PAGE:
Best Places to Work in the Federal Government: Double Bronze!

This morning I was very pleased to speak at the "Best Places to Work in the Federal Government" awards breakfast – an event sponsored by the Partnership for Public Service and American University's Institute for the Study of Public Policy Implementation to honor agencies that have distinguished themselves by excelling at employee engagement and satisfaction. And, I'm happy to report that OMB placed third – tied with CBO.
The Best Places rankings, released today, provide a comprehensive assessment of employee satisfaction and commitment across federal agencies. Using data from the Office of Personnel Management 2008 Federal Human Capital Survey, the Best Places survey ranks 260 agencies, large and small, and agency sub-components on a 100-point scale using ten elements that help to capture employee satisfaction and engagement. Roughly 212,000 federal employees participated in the survey (about 10% of the total federal workforce). The Best Places website provides, the rankings plus agency profiles that include demographics and variations in employee responses broken out by demographic groups. Historical data and new data analysis tools are also provided, allowing users of the site to analyze trends and track performance against benchmarks. (For the curious, the government-wide Best Places index score is 63.3 – up 2.4% since the last survey in 2007.)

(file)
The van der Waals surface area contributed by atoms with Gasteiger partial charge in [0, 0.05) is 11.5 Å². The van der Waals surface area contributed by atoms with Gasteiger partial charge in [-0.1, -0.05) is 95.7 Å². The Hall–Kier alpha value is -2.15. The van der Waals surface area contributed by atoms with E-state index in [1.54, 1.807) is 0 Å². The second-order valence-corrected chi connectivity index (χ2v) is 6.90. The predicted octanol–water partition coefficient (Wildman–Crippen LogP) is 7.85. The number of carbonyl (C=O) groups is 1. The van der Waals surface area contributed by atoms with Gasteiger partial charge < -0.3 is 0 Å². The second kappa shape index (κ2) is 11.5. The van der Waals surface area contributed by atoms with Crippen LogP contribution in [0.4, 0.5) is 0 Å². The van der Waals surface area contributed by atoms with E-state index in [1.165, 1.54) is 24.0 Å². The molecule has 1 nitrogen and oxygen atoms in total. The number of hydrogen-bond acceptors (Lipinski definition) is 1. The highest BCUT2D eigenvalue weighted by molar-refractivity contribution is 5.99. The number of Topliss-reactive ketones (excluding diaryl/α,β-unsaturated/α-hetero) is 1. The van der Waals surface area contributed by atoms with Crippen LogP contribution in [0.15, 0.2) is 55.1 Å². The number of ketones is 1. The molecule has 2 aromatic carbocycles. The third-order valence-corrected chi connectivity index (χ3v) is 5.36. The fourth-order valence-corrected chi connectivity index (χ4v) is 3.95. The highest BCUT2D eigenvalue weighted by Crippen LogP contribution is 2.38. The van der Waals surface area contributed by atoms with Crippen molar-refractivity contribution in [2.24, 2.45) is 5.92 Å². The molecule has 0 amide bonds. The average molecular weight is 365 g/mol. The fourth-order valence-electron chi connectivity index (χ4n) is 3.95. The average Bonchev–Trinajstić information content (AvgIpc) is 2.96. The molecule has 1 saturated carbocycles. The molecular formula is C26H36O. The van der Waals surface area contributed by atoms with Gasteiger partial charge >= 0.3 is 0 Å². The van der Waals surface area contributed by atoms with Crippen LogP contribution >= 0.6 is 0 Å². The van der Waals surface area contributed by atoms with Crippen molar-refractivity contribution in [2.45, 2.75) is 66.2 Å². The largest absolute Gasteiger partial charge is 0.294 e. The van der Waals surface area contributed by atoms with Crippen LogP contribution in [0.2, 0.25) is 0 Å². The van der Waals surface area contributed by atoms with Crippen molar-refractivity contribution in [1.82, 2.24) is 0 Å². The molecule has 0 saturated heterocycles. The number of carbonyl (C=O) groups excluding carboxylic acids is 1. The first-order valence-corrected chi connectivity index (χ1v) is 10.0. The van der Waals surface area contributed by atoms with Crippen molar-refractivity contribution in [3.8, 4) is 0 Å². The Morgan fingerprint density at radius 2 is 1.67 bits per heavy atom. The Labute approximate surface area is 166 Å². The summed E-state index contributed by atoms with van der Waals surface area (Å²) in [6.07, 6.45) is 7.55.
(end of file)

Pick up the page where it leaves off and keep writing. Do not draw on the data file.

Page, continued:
This survey is an excellent resource that deserves more than just a day in the spotlight, and for those agencies scoring high on the Best Places list, a spot on the agency recruiting page – it offers useful metrics that should be incorporated into how we manage government. Max Stier of the Partnership for Public service noted this morning that the Best Places to Work list offers agencies an incentive to improve, a roadmap for where to target efforts, transparency for jobseekers and the public, and an oversight metric for agency managers and for Congress. I agree wholeheartedly, and expect to incorporate this benchmark data into the 2011 budget process.
This is not only important for good management; it's also critical for the future of government. As the baby boom retires, the federal government will have to fill several hundred thousand positions in the next four years. To draw the best and the brightest people into federal service, we should follow the lead of the highest-ranking agencies to make careers in government service more rewarding, enriching, and attractive to talented people.
The themes highlighted in this morning's breakfast were particularly relevant to me today as I spent the afternoon testifying before the House Subcommittee on Financial Services, Committee on Appropriations on OMB's FY 2010 budget submission. My testimony can be found here. In addition to discussion of our own budget request, you'll see in my testimony a focus on how OMB plans to make the government work better via such tools as increased transparency, data-driven policy, and workforce transformation.

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